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My goals for FEI.

One of my goals as the 1992-93 FEI chairman was to attend all six of the Fall Area Operations Committee (AOC) meetings in the U.S. and Canada. I had the opportunity to meet the new chapter presidents and directors and learn firsthand what they had on their FEI agendas. It also focused my attention on chapter issues and concerns that are very similar in all six areas. I want to take this opportunity to share with you some observations and thoughts from those meetings.

In all of these meetings, I was struck by the fact that many members are unaware of the many activities that involve our members and FEI staff on a day-to-day basis. This is in spite of our communications effort, which includes the revitalized Financial Executive magazine and the new Briefing, both of which receive very high marks, plus a proliferation of other correspondence.

Reflecting on why FEI is the best-kept secret both inside and outside the organization leads me to my second goal. For some years, I have felt that if we are truly to be "the leading advocate of corporate financial management" then we must establish a meaningful public relations program that communicates our involvement and accomplishments to the business press throughout the U.S. and Canada. Despite the absence of a significant public relations program, FEI's input and opinions are sought on a multitude of issues and its members are quoted much more frequently today than they were just a few short years ago. Just think what would happen if we had a more focused program to assure that our opinions and activities were being communicated in a meaningful way to the financial press.

Communications is closely tied to membership, which is the backbone of our organization. I believe that a public relations program that provides FEI with the press coverage it deserves will go a long way toward building membership. A successful program will have potential members seeking us out because either they or their CEOs continue to read about FEI and its activities. I'd like to meet a CEO one day who says, "Yes, I read about FEI and I told my CFO to join." This type of proactive program is much more successful than a reactive one.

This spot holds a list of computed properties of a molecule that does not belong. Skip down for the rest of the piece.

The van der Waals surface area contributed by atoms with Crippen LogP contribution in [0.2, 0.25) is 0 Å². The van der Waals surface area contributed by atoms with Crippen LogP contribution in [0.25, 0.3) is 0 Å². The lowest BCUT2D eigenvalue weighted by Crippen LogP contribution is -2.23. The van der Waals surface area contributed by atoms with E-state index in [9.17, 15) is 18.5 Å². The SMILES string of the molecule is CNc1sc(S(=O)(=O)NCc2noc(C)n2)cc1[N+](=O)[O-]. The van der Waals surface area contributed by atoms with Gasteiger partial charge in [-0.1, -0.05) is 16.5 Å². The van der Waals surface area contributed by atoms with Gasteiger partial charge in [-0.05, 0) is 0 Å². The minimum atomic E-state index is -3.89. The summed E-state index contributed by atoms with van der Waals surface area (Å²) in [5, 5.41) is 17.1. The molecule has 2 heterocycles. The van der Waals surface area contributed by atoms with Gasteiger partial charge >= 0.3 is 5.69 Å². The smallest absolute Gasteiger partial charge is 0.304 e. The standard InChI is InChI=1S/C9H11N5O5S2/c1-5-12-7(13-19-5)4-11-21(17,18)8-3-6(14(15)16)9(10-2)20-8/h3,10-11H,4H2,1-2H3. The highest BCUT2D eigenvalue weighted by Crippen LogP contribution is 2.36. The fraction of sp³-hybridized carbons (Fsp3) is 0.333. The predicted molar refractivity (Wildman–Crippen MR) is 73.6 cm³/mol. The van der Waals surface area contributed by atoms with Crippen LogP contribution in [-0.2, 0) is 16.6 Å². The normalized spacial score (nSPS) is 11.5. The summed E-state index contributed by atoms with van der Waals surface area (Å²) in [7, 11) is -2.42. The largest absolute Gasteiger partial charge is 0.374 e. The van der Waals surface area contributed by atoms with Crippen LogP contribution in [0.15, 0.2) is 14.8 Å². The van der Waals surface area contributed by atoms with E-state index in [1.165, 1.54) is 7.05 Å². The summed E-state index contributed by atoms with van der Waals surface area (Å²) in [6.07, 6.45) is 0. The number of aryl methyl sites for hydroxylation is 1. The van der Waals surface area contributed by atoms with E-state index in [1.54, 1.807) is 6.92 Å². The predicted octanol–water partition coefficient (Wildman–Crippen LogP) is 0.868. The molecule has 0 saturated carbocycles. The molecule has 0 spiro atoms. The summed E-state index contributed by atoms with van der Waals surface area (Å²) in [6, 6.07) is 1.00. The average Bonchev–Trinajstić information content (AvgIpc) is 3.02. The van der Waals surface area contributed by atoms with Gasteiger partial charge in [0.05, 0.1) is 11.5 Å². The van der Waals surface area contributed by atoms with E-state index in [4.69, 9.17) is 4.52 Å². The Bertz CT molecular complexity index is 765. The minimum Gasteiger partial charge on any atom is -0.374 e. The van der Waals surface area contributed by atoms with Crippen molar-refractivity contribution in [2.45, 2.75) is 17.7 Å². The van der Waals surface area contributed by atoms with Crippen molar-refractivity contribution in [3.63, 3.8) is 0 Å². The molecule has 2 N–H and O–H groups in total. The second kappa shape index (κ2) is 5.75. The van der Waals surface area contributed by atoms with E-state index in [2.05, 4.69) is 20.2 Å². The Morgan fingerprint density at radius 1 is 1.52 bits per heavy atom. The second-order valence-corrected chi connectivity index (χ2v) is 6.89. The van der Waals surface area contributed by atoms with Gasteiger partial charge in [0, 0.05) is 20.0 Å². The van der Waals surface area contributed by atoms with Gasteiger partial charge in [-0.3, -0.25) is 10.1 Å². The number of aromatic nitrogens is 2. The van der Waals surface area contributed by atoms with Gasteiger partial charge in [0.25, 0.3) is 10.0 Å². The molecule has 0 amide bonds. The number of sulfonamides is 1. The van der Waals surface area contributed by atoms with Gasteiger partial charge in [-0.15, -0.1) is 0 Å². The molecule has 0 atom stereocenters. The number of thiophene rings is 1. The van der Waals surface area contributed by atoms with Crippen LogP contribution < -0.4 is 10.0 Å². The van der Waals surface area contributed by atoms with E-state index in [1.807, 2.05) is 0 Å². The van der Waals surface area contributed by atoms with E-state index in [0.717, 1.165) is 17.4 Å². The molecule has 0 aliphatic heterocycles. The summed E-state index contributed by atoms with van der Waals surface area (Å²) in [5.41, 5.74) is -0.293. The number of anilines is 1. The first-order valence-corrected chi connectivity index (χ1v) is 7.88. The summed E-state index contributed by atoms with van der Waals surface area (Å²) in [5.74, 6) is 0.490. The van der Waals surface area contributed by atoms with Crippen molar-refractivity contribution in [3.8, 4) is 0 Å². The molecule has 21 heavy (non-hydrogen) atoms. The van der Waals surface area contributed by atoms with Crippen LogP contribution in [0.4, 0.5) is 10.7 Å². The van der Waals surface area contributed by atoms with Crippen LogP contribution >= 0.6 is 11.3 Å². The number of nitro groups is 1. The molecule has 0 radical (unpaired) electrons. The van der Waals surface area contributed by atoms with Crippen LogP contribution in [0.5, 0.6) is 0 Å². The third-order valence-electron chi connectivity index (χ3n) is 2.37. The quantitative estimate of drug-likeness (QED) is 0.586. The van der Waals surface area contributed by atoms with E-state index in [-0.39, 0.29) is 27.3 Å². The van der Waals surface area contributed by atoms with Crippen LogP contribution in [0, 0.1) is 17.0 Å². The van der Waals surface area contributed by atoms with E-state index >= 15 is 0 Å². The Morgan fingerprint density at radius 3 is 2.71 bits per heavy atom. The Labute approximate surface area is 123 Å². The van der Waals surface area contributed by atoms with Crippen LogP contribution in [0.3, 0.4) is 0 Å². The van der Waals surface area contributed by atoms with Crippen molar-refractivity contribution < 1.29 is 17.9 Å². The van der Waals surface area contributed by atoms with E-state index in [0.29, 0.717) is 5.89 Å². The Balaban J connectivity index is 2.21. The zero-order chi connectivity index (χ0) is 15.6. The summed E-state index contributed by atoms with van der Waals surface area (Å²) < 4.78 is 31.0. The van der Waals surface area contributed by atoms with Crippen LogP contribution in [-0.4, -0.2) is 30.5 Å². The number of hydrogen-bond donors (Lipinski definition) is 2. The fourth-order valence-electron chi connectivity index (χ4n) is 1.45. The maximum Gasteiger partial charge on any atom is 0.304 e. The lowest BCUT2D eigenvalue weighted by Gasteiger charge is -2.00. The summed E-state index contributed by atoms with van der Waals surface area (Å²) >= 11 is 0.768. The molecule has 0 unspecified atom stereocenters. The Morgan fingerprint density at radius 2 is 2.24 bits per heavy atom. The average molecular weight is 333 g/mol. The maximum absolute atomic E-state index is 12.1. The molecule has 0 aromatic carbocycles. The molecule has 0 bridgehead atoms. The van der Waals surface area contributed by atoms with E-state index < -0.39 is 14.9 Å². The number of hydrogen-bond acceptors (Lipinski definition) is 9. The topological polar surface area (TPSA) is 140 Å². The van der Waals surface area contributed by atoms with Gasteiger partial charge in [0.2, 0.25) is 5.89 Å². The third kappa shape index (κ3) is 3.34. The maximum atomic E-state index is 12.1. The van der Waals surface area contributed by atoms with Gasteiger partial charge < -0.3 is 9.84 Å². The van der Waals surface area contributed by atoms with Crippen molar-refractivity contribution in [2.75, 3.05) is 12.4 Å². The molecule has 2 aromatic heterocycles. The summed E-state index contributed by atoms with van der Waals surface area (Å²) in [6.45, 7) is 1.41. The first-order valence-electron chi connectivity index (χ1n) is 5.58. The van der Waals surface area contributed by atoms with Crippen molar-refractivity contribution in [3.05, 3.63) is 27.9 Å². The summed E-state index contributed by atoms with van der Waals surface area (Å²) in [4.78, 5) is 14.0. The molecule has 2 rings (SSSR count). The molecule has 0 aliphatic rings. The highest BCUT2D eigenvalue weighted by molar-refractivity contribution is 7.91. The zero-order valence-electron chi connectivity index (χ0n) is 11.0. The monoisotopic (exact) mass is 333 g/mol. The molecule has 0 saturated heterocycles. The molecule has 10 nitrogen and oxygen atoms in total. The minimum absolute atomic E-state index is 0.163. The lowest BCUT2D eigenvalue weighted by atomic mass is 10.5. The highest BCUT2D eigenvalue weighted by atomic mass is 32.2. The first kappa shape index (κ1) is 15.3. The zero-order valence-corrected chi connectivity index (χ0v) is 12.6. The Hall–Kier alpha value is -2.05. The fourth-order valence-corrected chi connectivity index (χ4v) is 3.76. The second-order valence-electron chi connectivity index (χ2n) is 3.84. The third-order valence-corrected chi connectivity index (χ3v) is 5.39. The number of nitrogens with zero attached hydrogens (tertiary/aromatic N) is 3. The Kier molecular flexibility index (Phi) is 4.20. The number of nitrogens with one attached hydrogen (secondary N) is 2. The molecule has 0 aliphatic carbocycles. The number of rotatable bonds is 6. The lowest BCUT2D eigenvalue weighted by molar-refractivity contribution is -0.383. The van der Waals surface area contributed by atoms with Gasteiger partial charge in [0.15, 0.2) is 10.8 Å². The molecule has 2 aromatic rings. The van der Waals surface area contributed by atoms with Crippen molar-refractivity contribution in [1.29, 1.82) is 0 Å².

Frequently asked questions are, "How is FEI serving its members? How do members benefit from their membership in FEI?" If you ever question the value of your membership, or want to know how you are being represented, you should talk to past chairman Jack Edman, who is most articulate on "the value of an FEI membership." FEI President Norm Roy addressed these subjects on this page of the May/June and November/December 1991 magazines.

FEI serves a large and diverse constituency--public and private, large and small, metropolitan and non-metropolitan. As a result, our members look to FEI for many different things--chapter operations and chapter networking, technical or other committee activities, professional development opportunities, and participation in the FEI leadership, while others choose to obtain their input through our various publications. Our mission is to represent all of our constituents and to provide them with the information and tools they require as financial executives. There is no easy answer to this representation, but we shall ever strive to serve all of our constituents.

Finances are generally not a matter of concern in the chapters. Except for the very small chapters, which continue to struggle, most chapters maintain substantial cash balances. Could we expect less of financial executives who are only comfortable when the cash flow is positive?

The 1992-93 FEI leadership hit the bricks running. To keep that momentum rolling, we are developing a training and education program for future chapter presidents and directors. This will enable them to be even more effective in carrying out their responsibilities, making FEI an even more effective and cohesive organization. I am extremely proud to be associated with these individuals and to have the opportunity to serve as your chairman for this year.

C.J. (Chris) Christie Chairman Financial Executives Institute
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Copyright 1992, Gale Group. All rights reserved. Gale Group is a Thomson Corporation Company.

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Title Annotation:From The Chairman; Financial Executives Institute
Author:Christie, C.J.
Publication:Financial Executive
Article Type:Column
Date:Nov 1, 1992
Words:675
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